(I can't see a thread on the following consultation)
Minister for Justice Alan Shatter has started a public consultation process on the future direction of legislation on prostitution.
New consultation on prostitution laws - RT News
The official press release is here:
The Department of Justice and Equality: Shatter Announces Publication of Discussion Document on the Future Direction of Legislation on Prostitution
The discussion document itself is here:
The Department of Justice and Equality: Discussion Document on Future Direction of Prostitution Legislation
The consultation has been welcomed by the Immigrant Council of Ireland:Discussion Document on Future Direction of Prostitution Legislation
I am pleased to publish this discussion document, which is being issued to assist a public consultation process on the future direction of legislation on prostitution.
The criminal law in this area is being reviewed primarily because of the changed nature of prostitution in Ireland. Prostitution in this country was once mainly a street-based phenomenon. That is no longer the case. The organisation of prostitution is now much more sophisticated, highly mobile and is easily facilitated by the use of mobile phones and the internet.
While there is a significant amount of criminal legislation in this area already, there is always scope for change and improvement. It is important to review the law periodically to ensure it is up to date and comprehensively responds to altered circumstances.
Discussion Document on Future Direction of Prostitution Legislation http://www.inis.gov.ie/en/JELR/Discu...egislation.pdf (Size - 329KB)
Broad welcome to news that prostitution laws will be reviewed - Newstalk.ie
They are one of the members of The Turn Off The Red Light campaign:
Who are we? | Turn Off The Red Light.ie
There are lots of women's and feminist groups involved in that campaign.
For some reason, Ruhama are not a member of that campaign.
Although it is rarely mentioned in the media, Ruhama was founded as a joint initiative of the Good Shepherd Sisters and Our Lady of Charity Sisters.Ruhama is a Dublin-based NGO which works on a national level with women affected by prostitution and other forms of commercial sexual exploitation.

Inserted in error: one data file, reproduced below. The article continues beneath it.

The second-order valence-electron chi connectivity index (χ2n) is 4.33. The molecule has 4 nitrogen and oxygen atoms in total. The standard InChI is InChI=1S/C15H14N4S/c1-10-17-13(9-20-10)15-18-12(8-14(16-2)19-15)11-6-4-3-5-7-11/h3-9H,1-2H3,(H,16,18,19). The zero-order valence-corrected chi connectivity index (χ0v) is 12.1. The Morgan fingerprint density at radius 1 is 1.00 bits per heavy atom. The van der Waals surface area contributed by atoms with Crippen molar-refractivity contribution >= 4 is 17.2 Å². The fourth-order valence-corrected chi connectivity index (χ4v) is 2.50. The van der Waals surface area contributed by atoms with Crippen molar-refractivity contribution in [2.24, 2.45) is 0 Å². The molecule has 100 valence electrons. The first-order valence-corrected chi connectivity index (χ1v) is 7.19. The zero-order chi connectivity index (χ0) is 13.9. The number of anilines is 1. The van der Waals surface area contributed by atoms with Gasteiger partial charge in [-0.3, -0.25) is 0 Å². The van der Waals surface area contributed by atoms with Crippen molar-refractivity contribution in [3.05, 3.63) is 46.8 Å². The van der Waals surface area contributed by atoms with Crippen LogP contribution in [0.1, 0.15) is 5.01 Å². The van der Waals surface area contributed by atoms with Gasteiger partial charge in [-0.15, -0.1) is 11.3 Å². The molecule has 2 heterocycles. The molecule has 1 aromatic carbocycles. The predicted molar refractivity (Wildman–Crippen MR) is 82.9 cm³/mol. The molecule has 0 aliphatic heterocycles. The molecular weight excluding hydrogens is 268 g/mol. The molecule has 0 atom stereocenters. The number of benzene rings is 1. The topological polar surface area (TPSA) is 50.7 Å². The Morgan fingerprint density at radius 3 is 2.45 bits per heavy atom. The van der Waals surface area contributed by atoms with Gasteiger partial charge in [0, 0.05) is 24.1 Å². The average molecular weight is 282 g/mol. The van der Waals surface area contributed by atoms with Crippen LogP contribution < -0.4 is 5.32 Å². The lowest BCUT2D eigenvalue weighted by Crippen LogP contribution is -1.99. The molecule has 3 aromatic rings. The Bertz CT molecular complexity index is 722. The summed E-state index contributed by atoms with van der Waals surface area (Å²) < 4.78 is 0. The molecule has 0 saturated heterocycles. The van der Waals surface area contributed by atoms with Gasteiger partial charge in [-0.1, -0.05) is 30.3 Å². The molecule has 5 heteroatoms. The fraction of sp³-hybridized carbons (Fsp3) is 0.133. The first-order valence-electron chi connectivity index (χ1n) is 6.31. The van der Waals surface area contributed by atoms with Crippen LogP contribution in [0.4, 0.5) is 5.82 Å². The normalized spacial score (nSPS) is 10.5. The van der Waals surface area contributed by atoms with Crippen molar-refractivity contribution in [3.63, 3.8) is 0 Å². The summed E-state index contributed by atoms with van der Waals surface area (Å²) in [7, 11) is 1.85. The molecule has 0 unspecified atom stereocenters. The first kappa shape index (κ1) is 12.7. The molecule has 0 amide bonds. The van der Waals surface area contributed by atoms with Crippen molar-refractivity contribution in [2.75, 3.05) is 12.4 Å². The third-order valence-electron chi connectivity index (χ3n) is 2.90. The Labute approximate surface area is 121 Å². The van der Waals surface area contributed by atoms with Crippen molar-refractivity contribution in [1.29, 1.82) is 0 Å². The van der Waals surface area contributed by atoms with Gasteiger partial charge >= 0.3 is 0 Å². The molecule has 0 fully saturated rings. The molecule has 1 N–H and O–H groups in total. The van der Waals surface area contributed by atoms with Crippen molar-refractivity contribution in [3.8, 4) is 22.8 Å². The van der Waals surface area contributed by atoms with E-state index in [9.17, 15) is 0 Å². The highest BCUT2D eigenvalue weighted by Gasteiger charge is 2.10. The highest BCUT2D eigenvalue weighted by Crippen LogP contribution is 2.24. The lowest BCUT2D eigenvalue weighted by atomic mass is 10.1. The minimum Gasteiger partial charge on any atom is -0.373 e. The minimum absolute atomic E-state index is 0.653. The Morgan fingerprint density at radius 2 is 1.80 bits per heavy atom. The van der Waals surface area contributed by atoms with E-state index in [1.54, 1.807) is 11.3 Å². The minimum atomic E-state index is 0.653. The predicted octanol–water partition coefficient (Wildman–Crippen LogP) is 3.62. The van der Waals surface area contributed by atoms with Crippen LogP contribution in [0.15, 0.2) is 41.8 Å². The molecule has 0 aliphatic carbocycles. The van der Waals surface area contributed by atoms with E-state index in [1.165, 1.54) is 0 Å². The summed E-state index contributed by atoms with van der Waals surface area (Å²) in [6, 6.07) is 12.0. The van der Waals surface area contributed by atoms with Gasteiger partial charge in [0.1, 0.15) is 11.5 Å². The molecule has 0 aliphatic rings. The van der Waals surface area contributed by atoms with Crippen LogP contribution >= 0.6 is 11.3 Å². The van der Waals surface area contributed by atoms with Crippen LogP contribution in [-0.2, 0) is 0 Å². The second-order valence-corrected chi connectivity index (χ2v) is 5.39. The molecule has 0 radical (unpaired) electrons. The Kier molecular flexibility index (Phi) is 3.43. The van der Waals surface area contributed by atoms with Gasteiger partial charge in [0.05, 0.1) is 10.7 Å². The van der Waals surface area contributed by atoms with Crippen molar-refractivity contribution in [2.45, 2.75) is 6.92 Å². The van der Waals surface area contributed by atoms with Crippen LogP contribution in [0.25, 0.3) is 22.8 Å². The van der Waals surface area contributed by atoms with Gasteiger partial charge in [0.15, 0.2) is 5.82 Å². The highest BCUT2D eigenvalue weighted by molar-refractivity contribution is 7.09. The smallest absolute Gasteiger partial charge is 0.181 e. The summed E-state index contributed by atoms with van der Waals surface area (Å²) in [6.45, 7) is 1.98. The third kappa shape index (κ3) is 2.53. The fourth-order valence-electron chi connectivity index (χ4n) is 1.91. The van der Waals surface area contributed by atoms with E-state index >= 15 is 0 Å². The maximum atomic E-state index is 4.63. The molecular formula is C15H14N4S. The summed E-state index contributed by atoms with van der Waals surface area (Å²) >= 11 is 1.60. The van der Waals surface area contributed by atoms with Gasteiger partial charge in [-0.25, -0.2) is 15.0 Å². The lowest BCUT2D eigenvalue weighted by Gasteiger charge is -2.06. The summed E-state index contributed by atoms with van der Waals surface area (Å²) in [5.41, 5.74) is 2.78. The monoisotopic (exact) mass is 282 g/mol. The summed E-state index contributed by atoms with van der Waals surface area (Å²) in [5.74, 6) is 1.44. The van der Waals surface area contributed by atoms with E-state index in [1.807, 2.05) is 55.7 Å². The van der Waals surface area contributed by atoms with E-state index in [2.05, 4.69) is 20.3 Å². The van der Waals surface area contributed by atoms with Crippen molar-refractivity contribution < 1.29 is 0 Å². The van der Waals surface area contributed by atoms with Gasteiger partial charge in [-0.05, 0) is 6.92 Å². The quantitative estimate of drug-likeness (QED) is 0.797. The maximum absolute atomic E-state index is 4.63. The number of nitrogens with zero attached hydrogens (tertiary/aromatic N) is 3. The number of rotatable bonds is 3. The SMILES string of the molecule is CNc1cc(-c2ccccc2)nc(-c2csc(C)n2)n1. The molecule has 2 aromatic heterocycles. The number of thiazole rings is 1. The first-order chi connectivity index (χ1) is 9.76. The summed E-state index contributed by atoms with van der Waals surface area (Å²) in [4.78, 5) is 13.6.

Those two religious groups are still the Trustees.
An alternative view is given by the “Turn Off the Blue Light” website:
Turn Off The Blue Light | Sex workers need human rights, not legal wrongs
Some feminists do not hold this view that prostitution should be completing eradicated. For example, from what I can recall, they believe women should be allowed make their own decisions about their body.Welcome to the “Turn Off the Blue Light” (TOBL) website.
We are a sex worker led association campaigning against calls to criminalise the purchase of sex, and for the health, safety, human, civil and labour rights of sex workers in Ireland.
There is currently a “Turn Off the Red Light” (TORL) campaign being run by an alliance of organisations. They say they want to end prostitution and sex trafficking and ‘the solution’ is to criminalise the purchasers of sex. We believe the real agenda is to have their own ideology on sex work enacted as law. Further criminalisation would drive the sex industry deeper underground and make it more dangerous for everyone. Our priority is the well being of persons in sex work, not any moral agenda, thus we strongly oppose the TORL campaign. The opposition | Turn Off The Blue Light
We are an association of Irish sex workers and others with an interest in the welfare of sex workers in Ireland. We are led by sex workers. Membership of Turn Off the Blue Light is open to all individuals and organisations who support our objectives, but only those working in the sex industry are voting members. About | Turn Off The Blue Light
At this current time the threat of further criminalisation is imminent, and we need sex workers to be included in this debate, not excluded, as is currently the case. Whatever your views on sex work are, it is not right that sex workers are being denied a voice in discussions on laws that will seriously impact our lives.
It will be interesting to see what happens in the consultation and afterwards.
I'm not sure there are many politicians who be willing to support some models of prostitution that exist in other countries e.g. tolerance zones, or what happens in Germany, where prostitution is legal (according to: Prostitution in Germany - Wikipedia, the free encyclopedia). I have heard of some councils in the UK facilitating disabled people use prostitutes (I think in the Netherlands).
I believe it is likely the Swedish model will be adopted. This model means the purchasers of sex are criminalised, but the suppliers are not. This seems an unfair way to do things. However, I'm not sure if many politicians will be willing to challenge the model.
[BTW, I have never used a prostitute (or similar services).]